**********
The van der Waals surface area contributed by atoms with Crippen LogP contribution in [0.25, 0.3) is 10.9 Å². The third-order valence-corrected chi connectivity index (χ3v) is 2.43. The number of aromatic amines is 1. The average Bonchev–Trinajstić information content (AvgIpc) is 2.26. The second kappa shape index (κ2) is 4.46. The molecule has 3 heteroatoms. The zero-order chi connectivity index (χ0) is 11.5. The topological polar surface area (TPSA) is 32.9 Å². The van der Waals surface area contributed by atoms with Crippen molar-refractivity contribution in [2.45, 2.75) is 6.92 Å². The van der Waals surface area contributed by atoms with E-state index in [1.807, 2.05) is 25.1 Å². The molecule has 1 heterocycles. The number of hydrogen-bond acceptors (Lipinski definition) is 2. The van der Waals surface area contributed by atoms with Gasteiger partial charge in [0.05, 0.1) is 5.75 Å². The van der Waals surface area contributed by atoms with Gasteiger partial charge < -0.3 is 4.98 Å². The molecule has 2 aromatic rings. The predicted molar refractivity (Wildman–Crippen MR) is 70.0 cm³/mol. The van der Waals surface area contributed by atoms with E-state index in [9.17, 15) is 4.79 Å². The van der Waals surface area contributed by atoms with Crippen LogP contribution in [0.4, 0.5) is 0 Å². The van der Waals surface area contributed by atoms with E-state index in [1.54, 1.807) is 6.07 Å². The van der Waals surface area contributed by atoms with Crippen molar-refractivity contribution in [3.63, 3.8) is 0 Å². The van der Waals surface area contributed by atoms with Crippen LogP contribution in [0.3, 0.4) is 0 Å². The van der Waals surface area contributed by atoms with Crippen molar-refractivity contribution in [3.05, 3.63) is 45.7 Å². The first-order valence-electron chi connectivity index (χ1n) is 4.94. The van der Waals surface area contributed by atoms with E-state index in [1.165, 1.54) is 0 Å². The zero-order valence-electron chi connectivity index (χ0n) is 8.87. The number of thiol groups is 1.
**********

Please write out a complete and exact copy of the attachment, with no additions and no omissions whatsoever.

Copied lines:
The van der Waals surface area contributed by atoms with Crippen LogP contribution in [0.25, 0.3) is 10.9 Å². The third-order valence-corrected chi connectivity index (χ3v) is 2.43. The number of aromatic amines is 1. The average Bonchev–Trinajstić information content (AvgIpc) is 2.26. The second kappa shape index (κ2) is 4.46. The molecule has 3 heteroatoms. The zero-order chi connectivity index (χ0) is 11.5. The topological polar surface area (TPSA) is 32.9 Å². The van der Waals surface area contributed by atoms with Crippen molar-refractivity contribution in [2.45, 2.75) is 6.92 Å². The van der Waals surface area contributed by atoms with E-state index in [1.807, 2.05) is 25.1 Å². The molecule has 1 heterocycles. The number of hydrogen-bond acceptors (Lipinski definition) is 2. The van der Waals surface area contributed by atoms with Gasteiger partial charge in [0.05, 0.1) is 5.75 Å². The van der Waals surface area contributed by atoms with Gasteiger partial charge < -0.3 is 4.98 Å². The molecule has 2 aromatic rings. The predicted molar refractivity (Wildman–Crippen MR) is 70.0 cm³/mol. The van der Waals surface area contributed by atoms with E-state index in [9.17, 15) is 4.79 Å². The van der Waals surface area contributed by atoms with Crippen LogP contribution in [0.4, 0.5) is 0 Å². The van der Waals surface area contributed by atoms with E-state index in [1.54, 1.807) is 6.07 Å². The van der Waals surface area contributed by atoms with Crippen molar-refractivity contribution in [3.63, 3.8) is 0 Å². The van der Waals surface area contributed by atoms with Crippen LogP contribution in [0.3, 0.4) is 0 Å². The van der Waals surface area contributed by atoms with Crippen molar-refractivity contribution in [3.05, 3.63) is 45.7 Å². The first-order valence-electron chi connectivity index (χ1n) is 4.94. The van der Waals surface area contributed by atoms with E-state index in [1.165, 1.54) is 0 Å². The zero-order valence-electron chi connectivity index (χ0n) is 8.87. The number of thiol groups is 1.